Retail customers at Sam Solomon Company had to have a membership card to enter and shop, but there was no charge for the card. Operating on a membership basis allowed the store to offer discounted prices. The store sold broad lines of nationally advertised and other brand merchandise, including jewelry, electronics, small appliances, toys, sporting goods, housewares, giftware, health and beauty aids and, until 1968, clothing.

A popular feature of the store was its large color catalog, which grew to roughly 500 pages. Sam Solomon Company was a founding member of the Merchandisers’ Association, Inc., an organization based in Chicago and composed of similar catalog showroom businesses. The association members cooperated in the preparation of a standard catalog used by all members and customized for each business.

Sam Solomon Company’s showroom on East Bay Street and in all of its locations had a different feel from other catalog showrooms. There were no clipboards or one-item displays. Just as in a department store, customers bought most items directly from the showroom floor using shopping carts. The store also carried merchandise that was not included in the catalog.

Challenge to the Sunday Blue Laws

In April 1962, a law restricting sales and other business operations on Sunday became effective in South Carolina—commonly known as the Sunday Blue Laws. Since its founding, Sam Solomon Company had closed on Saturday in observance of the Jewish Sabbath and had been open on Sunday.

On Sunday, May 6, 1962, and again the next Sunday, the chief of police and a detective came to the store and presented an arrest warrant/summons for Aaron Solomon, who was identified as the manager of the store. The warrant charged Aaron with a general violation of the Sunday Blue Laws and for selling two baby strollers. Because the parties recognized that the violation was intended to be a test case of the Blue Laws, Aaron was placed only under “technical arrest.”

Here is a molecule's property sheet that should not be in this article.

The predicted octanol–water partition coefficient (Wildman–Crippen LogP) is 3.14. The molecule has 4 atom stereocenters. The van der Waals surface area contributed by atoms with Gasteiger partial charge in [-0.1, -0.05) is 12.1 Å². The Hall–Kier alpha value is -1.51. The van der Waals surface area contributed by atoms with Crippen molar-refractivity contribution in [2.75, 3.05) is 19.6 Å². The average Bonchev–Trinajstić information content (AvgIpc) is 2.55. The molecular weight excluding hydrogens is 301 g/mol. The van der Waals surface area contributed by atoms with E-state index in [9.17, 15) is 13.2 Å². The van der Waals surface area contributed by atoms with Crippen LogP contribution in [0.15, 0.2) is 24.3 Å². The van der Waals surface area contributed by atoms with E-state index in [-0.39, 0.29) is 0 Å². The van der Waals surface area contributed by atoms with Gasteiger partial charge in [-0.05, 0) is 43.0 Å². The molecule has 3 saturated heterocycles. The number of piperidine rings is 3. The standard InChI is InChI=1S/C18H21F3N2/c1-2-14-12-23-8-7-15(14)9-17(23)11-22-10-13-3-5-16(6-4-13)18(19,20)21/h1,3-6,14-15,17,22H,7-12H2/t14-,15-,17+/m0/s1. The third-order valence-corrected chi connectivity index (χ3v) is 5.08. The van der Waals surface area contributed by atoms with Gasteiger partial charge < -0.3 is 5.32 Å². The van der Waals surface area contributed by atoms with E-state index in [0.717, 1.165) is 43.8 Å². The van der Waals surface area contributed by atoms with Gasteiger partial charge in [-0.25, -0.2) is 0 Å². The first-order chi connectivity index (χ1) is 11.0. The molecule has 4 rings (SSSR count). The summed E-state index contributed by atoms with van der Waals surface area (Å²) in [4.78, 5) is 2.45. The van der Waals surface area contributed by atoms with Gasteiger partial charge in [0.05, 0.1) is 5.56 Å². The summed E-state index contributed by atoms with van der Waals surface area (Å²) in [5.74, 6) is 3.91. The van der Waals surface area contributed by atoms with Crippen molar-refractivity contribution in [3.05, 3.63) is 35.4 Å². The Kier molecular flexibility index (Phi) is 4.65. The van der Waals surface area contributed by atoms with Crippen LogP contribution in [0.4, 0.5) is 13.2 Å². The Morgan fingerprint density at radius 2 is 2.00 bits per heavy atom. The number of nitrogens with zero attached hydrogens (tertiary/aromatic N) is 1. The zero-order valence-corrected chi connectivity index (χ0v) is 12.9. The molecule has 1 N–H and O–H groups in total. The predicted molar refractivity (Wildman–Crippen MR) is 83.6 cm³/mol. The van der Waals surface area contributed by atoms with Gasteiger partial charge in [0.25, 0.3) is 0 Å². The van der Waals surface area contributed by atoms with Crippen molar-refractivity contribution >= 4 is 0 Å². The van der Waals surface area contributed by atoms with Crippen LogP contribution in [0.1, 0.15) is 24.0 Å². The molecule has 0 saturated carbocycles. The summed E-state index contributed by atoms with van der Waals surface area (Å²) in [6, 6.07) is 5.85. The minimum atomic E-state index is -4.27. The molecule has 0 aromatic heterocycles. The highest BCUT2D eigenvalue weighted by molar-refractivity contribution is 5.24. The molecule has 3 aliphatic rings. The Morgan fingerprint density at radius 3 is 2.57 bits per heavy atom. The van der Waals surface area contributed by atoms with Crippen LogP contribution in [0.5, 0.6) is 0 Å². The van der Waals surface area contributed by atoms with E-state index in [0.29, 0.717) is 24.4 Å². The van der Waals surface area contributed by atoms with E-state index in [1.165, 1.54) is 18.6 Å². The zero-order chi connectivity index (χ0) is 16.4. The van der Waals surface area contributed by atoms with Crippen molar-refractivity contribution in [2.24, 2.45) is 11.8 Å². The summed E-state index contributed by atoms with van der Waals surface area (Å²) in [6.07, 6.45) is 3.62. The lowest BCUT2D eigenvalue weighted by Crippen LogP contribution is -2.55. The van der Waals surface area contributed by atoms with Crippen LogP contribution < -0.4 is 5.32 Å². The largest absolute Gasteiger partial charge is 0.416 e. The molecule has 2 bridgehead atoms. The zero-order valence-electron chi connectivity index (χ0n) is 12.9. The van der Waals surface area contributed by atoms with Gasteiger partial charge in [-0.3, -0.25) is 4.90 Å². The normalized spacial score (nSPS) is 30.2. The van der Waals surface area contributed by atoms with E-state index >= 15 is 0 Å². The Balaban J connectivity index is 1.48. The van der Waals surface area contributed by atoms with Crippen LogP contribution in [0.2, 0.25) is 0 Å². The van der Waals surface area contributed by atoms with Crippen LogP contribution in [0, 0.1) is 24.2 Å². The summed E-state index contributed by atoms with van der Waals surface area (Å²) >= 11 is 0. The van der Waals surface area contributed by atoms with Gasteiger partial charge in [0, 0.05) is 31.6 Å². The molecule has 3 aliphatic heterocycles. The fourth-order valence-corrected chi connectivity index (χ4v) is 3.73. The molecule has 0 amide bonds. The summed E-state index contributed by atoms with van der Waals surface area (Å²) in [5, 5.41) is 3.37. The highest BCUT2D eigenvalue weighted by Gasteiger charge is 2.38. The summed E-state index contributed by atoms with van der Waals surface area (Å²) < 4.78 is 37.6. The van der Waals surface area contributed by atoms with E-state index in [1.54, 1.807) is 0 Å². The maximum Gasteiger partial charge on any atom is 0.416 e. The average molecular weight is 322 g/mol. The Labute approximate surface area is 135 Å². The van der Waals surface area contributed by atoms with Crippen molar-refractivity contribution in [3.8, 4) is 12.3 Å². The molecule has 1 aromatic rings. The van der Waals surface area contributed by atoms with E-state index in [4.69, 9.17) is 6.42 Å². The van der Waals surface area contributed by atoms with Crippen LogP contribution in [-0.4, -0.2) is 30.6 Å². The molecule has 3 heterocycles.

A local court convicted Aaron on both counts and fined the store $50 for each violation. Sam Solomon Company quickly appealed the conviction to the South Carolina Supreme Court, arguing, among other points, that the Blue Laws violated the religious freedom guarantees of the First Amendment of the U.S. Constitution and similar provisions in the South Carolina state constitution. As Aaron told the press: “We feel certain it was not the intention of the lawmakers to force us to profane our own Sabbath and observe someone else’s.”

In 1965, the South Carolina Supreme Court upheld the conviction, holding that the Blue Laws did not further Christian beliefs or discriminate against other faiths, but merely established a uniform day of rest for all citizens.

Sam Solomon Company then appealed the state ruling to the U.S. Supreme Court, but the court dismissed the case claiming, in effect, that the question was a matter of state law (although three judges disagreed). Sam Solomon Company paid the fines and continued to close on Saturdays for as long as Aaron Solomon remained with the business.

Expansion throughout the Southeast

In 1971, the business opened a second store on Rivers Avenue in North Charleston. This store was roughly double the size of the store on East Bay Street. The following year, Sam Solomon Company went public, with Melvin Solomon as its president.

By 1981, Sam Solomon Company operated 11 stores in South Carolina, North Carolina, Georgia, and Florida. After several months reorganizing under the protection of Chapter 11 of the Federal Bankruptcy Code, Sam Solomon Company merged with Service Merchandise in 1982. At the time, Service Merchandise was the second largest operator of catalog showrooms in the country.

The Jewish Merchant Project is supported by the generosity of the Henry & Sylvia Yaschik Foundation and the Stanley B. Farbstein Endowment at the Coastal Community Foundation.

JHSSC Office
Sylvia Vlosky Yaschik Jewish Studies Center
96 Wentworth Street
Charleston, SC 29424
Phone: 843 953 3918